The simple act of talking can allow you to let go of stress. Talk to someone you can trust to listen to your complaints without judgment. Even if they can’t offer you a solution, having someone listen to your issues and provide support can take a huge weight off your shoulders.
If you are craving encouragement from someone who can relate to you, look into support groups in your area or online. Both physical and virtual women’s hair loss support groups are plentiful, and you’ll be able to find a community that can empathize. The types of support groups are vast, so you’ll easily connect with a group of women who understand your perspective. Besides the obvious benefit of talking through your problems with others, you never know what you may learn from other people who are going through a similar situation.
Sometimes, we simply aren’t in the mood to talk to others. If you aren’t feeling particularly chatty, try writing out your complaints in a journal. The act of writing down your frustrations can benefit you in a similar way to venting to a loved one—you can get those thoughts out in the open, and in a way find release from your stressors. While talking is always a great option, keep a journal on hand for those moments when you’d rather focus inward and put your thoughts to paper.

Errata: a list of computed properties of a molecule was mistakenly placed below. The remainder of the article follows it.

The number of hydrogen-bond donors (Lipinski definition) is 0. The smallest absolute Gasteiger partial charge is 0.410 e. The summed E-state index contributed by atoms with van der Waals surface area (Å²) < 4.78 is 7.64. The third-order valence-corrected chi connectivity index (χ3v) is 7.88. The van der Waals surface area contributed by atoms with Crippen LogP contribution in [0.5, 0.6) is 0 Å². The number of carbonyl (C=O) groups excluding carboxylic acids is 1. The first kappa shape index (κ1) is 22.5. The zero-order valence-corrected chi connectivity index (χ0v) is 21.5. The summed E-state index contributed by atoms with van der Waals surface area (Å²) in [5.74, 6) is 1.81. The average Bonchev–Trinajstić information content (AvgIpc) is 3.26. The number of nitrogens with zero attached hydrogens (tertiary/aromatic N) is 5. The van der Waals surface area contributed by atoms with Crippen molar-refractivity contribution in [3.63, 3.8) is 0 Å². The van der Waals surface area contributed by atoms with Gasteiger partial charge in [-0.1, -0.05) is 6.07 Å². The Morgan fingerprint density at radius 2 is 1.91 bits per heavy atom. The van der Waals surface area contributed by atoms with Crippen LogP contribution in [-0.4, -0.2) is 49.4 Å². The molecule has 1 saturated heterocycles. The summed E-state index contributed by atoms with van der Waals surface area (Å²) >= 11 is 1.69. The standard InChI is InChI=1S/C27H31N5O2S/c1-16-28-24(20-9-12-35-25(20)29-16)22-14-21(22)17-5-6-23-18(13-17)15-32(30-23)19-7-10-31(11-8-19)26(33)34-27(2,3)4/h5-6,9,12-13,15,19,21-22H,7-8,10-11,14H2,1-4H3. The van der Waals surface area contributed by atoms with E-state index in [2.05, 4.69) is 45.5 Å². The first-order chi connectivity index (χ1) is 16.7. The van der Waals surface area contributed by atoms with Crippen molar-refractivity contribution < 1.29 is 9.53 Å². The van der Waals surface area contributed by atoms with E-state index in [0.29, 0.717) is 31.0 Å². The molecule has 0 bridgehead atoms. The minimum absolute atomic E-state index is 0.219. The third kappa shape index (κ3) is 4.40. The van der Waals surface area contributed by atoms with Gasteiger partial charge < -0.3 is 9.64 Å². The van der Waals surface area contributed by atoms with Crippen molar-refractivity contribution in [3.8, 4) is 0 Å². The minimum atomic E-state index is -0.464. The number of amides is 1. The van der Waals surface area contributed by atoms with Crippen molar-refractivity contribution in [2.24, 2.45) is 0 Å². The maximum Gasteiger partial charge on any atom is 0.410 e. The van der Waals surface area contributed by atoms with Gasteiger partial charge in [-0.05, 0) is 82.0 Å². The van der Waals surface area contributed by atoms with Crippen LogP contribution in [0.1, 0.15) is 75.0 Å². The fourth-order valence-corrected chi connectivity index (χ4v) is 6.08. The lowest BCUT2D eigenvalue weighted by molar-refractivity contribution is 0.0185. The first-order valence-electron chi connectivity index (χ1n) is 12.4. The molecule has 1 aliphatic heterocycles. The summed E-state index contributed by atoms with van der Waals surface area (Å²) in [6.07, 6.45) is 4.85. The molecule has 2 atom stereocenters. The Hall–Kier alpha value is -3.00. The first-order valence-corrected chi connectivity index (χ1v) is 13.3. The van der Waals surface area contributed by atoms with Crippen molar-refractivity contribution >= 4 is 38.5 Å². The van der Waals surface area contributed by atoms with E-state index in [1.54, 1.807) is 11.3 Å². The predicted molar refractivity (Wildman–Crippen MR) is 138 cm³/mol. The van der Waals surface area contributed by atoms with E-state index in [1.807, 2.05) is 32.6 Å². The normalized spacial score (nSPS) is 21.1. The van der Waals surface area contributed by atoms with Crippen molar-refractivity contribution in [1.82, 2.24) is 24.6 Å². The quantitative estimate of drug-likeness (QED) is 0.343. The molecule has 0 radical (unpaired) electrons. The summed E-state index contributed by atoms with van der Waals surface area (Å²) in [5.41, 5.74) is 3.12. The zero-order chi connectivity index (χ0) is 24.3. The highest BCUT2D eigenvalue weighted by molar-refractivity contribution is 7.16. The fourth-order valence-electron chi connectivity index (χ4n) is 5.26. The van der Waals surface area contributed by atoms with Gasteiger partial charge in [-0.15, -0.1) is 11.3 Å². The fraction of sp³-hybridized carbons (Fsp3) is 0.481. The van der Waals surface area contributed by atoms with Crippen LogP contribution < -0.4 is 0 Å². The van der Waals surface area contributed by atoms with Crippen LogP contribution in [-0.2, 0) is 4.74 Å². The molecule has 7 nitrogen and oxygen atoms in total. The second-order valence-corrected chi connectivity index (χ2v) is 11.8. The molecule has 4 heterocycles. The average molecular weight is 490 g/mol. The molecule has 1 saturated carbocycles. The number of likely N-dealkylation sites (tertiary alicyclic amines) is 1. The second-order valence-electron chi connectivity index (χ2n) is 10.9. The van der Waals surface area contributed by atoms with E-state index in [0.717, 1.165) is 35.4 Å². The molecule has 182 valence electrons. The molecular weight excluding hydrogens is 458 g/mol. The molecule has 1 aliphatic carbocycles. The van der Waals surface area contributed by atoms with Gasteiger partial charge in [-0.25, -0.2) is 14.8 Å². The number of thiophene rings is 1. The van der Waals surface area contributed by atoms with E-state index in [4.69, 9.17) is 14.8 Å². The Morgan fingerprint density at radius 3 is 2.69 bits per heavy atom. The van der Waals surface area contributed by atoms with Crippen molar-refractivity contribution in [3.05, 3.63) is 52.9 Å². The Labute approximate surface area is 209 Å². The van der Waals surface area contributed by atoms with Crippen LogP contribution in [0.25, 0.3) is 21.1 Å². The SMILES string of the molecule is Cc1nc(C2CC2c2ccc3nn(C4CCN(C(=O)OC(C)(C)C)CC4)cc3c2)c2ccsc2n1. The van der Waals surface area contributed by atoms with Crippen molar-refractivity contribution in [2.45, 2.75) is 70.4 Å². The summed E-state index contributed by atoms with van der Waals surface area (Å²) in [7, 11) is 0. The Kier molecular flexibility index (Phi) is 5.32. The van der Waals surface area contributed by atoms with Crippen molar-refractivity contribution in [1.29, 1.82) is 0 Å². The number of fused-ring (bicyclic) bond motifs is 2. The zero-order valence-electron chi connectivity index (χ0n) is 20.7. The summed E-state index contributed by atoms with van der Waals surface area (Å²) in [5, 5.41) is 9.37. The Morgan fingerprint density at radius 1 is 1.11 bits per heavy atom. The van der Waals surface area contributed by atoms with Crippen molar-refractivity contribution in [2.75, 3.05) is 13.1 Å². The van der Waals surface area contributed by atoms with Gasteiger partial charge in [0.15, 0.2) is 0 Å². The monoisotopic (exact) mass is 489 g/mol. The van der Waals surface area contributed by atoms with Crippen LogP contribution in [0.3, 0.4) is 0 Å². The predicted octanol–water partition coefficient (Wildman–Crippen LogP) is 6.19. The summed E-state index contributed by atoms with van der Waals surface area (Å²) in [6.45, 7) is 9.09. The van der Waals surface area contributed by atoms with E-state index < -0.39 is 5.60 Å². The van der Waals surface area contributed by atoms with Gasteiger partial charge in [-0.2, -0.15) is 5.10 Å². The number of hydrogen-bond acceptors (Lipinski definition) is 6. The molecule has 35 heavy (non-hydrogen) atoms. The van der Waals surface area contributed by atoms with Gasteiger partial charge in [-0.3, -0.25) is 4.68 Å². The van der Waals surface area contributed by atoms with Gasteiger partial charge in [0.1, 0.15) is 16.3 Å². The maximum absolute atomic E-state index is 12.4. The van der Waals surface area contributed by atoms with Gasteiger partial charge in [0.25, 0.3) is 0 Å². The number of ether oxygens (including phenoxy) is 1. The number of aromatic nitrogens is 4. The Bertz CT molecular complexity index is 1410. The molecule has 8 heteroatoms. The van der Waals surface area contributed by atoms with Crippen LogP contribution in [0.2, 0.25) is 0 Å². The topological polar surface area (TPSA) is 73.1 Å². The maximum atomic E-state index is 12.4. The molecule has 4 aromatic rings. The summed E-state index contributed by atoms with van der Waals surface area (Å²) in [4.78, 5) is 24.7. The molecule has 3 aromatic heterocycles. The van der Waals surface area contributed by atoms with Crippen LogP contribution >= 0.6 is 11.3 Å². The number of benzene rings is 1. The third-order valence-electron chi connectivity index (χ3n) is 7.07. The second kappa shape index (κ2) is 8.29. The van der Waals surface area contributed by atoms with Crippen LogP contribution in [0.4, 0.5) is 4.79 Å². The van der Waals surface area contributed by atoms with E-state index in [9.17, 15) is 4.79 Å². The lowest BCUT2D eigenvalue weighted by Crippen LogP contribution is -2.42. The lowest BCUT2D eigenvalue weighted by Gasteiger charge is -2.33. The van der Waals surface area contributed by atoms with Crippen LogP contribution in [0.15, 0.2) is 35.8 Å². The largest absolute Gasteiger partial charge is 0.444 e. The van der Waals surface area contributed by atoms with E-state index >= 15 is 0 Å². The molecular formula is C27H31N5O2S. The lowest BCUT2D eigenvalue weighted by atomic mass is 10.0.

Hair loss is a distressing experience to go through, and you certainly don’t want to diminish the emotions surrounding it. However, it is also important to bring light to the positive aspects of your life, no matter how large or small they may be. Gratitude has been proven to reduce stress, so bring some thankfulness into your everyday life. One of the best ways to do this is by starting a gratitude journal. Simply spend five minutes every day writing down three things you are grateful for. It can be anything from a great cup of coffee before work to a relaxed movie night with your family.
If a gratitude journal isn’t up your alley, there are other ways to easily bring gratitude into your life. Set a daily reminder on your phone to think of something you’re grateful for, or use your phone notes section as your digital gratitude journal. The habit of doing this daily will help shift your mindset towards gratitude, and in turn divert the attention from stress related to your hair loss.